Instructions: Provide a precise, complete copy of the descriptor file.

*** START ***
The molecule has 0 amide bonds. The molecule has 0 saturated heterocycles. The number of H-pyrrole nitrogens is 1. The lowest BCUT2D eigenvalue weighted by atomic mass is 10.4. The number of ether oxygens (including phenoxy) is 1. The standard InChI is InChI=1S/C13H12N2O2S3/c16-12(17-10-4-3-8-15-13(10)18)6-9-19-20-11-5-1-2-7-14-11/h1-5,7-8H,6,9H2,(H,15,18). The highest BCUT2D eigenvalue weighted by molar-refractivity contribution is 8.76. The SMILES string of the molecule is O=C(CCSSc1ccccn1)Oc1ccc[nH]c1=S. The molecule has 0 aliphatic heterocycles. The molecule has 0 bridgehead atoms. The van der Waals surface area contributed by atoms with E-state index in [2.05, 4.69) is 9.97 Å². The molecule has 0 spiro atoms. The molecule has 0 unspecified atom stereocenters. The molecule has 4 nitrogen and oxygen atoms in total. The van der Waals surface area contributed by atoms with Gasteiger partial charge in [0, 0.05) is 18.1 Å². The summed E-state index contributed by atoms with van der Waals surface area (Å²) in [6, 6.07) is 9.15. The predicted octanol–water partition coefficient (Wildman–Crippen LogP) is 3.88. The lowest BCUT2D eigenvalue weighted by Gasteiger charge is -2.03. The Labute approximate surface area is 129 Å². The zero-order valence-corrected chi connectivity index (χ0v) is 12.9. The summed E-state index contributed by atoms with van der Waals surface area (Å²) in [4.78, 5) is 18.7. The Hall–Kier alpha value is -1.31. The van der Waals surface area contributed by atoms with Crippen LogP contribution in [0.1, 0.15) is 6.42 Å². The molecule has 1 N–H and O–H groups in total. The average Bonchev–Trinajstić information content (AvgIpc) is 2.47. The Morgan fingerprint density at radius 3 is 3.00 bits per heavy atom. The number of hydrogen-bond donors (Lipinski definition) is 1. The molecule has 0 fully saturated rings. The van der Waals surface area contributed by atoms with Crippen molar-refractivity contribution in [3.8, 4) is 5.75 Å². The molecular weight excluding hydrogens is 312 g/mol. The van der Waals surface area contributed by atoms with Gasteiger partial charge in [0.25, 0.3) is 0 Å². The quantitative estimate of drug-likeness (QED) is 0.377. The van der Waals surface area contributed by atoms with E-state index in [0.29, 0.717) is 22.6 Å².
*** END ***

The molecule has 0 amide bonds. The molecule has 0 saturated heterocycles. The number of H-pyrrole nitrogens is 1. The lowest BCUT2D eigenvalue weighted by atomic mass is 10.4. The number of ether oxygens (including phenoxy) is 1. The standard InChI is InChI=1S/C13H12N2O2S3/c16-12(17-10-4-3-8-15-13(10)18)6-9-19-20-11-5-1-2-7-14-11/h1-5,7-8H,6,9H2,(H,15,18). The highest BCUT2D eigenvalue weighted by molar-refractivity contribution is 8.76. The SMILES string of the molecule is O=C(CCSSc1ccccn1)Oc1ccc[nH]c1=S. The molecule has 0 aliphatic heterocycles. The molecule has 0 bridgehead atoms. The van der Waals surface area contributed by atoms with E-state index in [2.05, 4.69) is 9.97 Å². The molecule has 0 spiro atoms. The molecule has 0 unspecified atom stereocenters. The molecule has 4 nitrogen and oxygen atoms in total. The van der Waals surface area contributed by atoms with Gasteiger partial charge in [0, 0.05) is 18.1 Å². The summed E-state index contributed by atoms with van der Waals surface area (Å²) in [6, 6.07) is 9.15. The predicted octanol–water partition coefficient (Wildman–Crippen LogP) is 3.88. The lowest BCUT2D eigenvalue weighted by Gasteiger charge is -2.03. The Labute approximate surface area is 129 Å². The zero-order valence-corrected chi connectivity index (χ0v) is 12.9. The summed E-state index contributed by atoms with van der Waals surface area (Å²) in [4.78, 5) is 18.7. The Hall–Kier alpha value is -1.31. The van der Waals surface area contributed by atoms with Crippen LogP contribution in [0.1, 0.15) is 6.42 Å². The molecule has 1 N–H and O–H groups in total. The average Bonchev–Trinajstić information content (AvgIpc) is 2.47. The Morgan fingerprint density at radius 3 is 3.00 bits per heavy atom. The number of hydrogen-bond donors (Lipinski definition) is 1. The molecule has 0 fully saturated rings. The van der Waals surface area contributed by atoms with Crippen molar-refractivity contribution in [3.8, 4) is 5.75 Å². The molecular weight excluding hydrogens is 312 g/mol. The van der Waals surface area contributed by atoms with Gasteiger partial charge in [0.25, 0.3) is 0 Å². The quantitative estimate of drug-likeness (QED) is 0.377. The van der Waals surface area contributed by atoms with E-state index in [0.29, 0.717) is 22.6 Å².